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    Your article makes it sound a lot worse than it really is. There is no need to feel socially excluded or "bite into a hard piece of bread". In this day or age you can get very acceptable gluten-free products including breads (or make your own!) that are highly palatable. More and more restaurants will accommodate your needs and if you want to get together with friends there are many non gluten meals you can make. I have had excellent home made gluten-free bread, brownies, cookies, pasta and other gluten-free foods. Not to mention what is wrong with chicken, fish or lean beef? Quinoa makes a great side as does basmati or other rice ,etc,etc. Even the beer isn't that bad.

    I sure would love your recipe for gluten-free bread and goodies. The bread is what I miss the most. Thanks for anything you can send that will help. I live in Ontario, Canada.

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    Go to college at Virginia Tech if you have Gluten Syndrome! My son, a Senior at VT, is extremely sensitive to any gluten (including cross contamination) and follows a very strict zero gluten diet. He has NEVER had one problem with either the various dining halls or shopping in the community. These young people need to recognize that they are not the problem, but rather the gluten containing foods they used to consume are unhealthy, genetically modified and toxic... therefore, the food is the problem! I hope that young people will come to realize that they are actually lucky to find out the source of their health issues during their youth. I suffered for 48 years and not one doctor was even interested in finding out WHY I had various health issues, but rather just wanted to medicate me and tell me I was crazy. Proactive prevention is the key to optimal health, safety and well being! Good luck!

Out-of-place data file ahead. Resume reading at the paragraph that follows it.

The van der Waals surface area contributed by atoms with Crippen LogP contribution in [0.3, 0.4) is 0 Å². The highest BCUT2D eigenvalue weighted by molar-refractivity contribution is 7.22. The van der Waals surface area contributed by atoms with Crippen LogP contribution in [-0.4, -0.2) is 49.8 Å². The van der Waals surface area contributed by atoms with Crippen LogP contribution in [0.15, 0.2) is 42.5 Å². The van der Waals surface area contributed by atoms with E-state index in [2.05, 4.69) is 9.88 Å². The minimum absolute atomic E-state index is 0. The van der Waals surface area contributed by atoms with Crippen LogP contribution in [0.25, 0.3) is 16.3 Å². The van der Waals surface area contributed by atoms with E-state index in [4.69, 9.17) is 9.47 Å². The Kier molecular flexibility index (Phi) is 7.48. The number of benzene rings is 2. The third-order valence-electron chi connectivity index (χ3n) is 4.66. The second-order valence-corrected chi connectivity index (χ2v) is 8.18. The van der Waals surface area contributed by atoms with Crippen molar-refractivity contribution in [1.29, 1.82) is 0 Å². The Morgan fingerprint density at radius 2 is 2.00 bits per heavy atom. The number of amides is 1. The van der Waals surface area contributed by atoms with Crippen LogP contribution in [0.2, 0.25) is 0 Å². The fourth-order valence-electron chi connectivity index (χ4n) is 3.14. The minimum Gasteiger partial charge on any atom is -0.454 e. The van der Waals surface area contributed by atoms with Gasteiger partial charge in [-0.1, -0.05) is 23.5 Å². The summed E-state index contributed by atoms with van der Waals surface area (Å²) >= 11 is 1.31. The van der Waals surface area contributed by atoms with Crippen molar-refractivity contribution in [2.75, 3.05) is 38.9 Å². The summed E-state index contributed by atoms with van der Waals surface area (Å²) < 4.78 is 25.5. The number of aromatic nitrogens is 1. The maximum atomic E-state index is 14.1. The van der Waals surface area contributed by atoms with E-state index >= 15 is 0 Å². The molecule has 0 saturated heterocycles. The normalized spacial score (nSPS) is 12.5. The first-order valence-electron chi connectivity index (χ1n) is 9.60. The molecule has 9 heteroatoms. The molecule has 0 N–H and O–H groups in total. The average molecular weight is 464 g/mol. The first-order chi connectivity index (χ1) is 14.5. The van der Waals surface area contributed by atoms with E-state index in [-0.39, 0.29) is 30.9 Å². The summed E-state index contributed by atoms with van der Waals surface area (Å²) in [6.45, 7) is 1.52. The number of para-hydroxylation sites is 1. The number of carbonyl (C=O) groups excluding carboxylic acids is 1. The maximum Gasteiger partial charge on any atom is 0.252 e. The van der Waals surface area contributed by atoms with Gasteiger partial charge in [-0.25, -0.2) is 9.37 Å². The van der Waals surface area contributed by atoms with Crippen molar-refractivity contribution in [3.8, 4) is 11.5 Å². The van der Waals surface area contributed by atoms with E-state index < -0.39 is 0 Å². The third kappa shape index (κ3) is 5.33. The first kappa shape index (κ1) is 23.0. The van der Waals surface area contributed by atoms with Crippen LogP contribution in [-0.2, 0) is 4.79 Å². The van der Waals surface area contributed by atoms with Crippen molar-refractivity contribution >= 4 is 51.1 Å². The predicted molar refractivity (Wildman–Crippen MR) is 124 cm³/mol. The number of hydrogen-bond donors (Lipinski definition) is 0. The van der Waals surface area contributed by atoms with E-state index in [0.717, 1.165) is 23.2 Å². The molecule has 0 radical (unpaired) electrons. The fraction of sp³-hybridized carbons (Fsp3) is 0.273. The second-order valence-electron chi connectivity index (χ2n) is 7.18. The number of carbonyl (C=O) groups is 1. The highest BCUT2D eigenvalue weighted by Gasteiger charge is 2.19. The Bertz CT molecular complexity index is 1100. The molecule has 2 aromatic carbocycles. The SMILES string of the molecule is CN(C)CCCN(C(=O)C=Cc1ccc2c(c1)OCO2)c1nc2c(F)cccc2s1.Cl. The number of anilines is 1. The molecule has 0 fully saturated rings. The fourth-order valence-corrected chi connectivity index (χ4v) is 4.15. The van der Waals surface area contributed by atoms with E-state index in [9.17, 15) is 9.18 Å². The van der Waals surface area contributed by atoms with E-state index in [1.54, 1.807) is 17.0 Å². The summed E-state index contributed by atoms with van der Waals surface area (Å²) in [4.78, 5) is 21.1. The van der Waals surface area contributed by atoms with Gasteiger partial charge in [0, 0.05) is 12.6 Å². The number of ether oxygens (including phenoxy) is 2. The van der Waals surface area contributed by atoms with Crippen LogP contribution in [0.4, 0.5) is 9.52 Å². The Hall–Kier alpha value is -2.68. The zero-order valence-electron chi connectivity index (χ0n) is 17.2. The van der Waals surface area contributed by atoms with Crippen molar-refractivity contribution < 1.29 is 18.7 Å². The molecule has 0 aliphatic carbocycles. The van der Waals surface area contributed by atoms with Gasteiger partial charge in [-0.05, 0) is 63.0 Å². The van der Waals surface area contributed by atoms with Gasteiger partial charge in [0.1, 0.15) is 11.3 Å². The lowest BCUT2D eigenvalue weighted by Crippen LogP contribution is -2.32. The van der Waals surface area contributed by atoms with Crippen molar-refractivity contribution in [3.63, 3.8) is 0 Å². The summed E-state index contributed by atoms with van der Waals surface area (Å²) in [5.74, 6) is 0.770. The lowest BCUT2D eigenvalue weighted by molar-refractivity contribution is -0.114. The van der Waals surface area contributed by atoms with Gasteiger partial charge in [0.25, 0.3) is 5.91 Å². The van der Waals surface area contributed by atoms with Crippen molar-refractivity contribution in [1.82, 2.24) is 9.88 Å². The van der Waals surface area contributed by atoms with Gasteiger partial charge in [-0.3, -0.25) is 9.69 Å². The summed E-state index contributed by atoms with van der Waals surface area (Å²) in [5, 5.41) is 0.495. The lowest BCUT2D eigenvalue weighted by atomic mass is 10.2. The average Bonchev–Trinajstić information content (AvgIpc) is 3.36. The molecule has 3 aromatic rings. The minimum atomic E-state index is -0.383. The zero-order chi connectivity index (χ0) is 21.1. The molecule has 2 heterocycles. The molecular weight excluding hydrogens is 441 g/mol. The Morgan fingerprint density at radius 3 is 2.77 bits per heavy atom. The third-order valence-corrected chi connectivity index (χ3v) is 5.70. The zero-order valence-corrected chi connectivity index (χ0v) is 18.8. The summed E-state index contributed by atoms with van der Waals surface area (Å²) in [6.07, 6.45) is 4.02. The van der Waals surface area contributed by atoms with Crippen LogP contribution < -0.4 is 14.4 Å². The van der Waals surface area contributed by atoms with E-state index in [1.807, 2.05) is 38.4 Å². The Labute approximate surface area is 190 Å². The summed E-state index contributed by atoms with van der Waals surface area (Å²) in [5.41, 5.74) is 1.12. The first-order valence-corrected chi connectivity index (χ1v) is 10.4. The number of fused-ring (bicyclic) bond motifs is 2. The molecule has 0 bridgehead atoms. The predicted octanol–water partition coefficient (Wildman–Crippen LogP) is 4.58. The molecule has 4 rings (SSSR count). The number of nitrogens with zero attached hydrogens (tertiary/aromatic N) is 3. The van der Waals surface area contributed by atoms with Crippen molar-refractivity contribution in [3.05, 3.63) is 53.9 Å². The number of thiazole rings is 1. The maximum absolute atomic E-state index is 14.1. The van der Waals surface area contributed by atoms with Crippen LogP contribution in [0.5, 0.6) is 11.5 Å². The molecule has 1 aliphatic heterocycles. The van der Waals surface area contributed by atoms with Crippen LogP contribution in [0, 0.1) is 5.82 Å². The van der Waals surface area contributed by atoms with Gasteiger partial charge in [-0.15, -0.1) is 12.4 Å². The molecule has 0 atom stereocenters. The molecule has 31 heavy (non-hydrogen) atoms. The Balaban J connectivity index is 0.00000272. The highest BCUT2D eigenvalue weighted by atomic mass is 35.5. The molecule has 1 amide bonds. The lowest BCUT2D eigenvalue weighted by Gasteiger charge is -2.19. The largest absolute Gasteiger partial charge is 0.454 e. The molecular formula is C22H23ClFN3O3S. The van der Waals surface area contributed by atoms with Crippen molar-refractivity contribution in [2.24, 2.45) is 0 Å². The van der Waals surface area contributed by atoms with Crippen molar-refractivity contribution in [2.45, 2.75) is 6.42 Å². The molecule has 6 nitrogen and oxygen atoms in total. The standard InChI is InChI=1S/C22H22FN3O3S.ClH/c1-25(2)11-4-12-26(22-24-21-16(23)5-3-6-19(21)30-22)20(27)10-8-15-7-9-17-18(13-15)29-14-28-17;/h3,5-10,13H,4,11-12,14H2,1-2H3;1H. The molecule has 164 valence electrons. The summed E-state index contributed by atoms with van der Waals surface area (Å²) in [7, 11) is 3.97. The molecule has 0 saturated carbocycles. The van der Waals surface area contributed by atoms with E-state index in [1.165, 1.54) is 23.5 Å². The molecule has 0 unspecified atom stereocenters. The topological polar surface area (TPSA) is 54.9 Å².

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    This article makes me really sad. I was diagnosed with celiac disease as a toddler and grew up gluten-free my entire life.

     

    When I went away to college, my friends were supportive and understanding even if the dining hall wasn't always the same. We went out to dinner at local restaurants, cooked dinner together in our on-campus housing, went to bars, and even had a 13-person Thanksgiving dinner at our house senior year of college. Although my friends teased me lightly about being a "silly yak" it was never malicious or ostracizing. We all had our things that we were dealing with in the house including exams, guys, bills, etc. and celiac disease was my "thing".

     

    I hope this article doesn't discourage potential college students from socializing and trying to fit in. My four (gluten-free) years of college were some of the best of my life.

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    Your article makes it sound a lot worse than it really is. There is no need to feel socially excluded or "bite into a hard piece of bread". In this day or age you can get very acceptable gluten-free products including breads (or make your own!) that are highly palatable. More and more restaurants will accommodate your needs and if you want to get together with friends there are many non gluten meals you can make. I have had excellent home made gluten-free bread, brownies, cookies, pasta and other gluten-free foods. Not to mention what is wrong with chicken, fish or lean beef? Quinoa makes a great side as does basmati or other rice ,etc,etc. Even the beer isn't that bad.

    I feel like I am playing Russian roulette. The main problem is cross contamination in the restaurants. 90% of the times I will become sick. Maybe it is the area I live. I have taken my food with me but most of my friends, co-workers and restaurant workers are resistant to this concept.

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  • About Me

    I am a student at Lehigh University in Bethlehem, Pennsylvania. I have a gluten-free diet and am interested in learning more about the Celiac lifestyle. I've written an article about the difficulties of being Celiac in regards to social life, with a focus on the Lehigh Valley.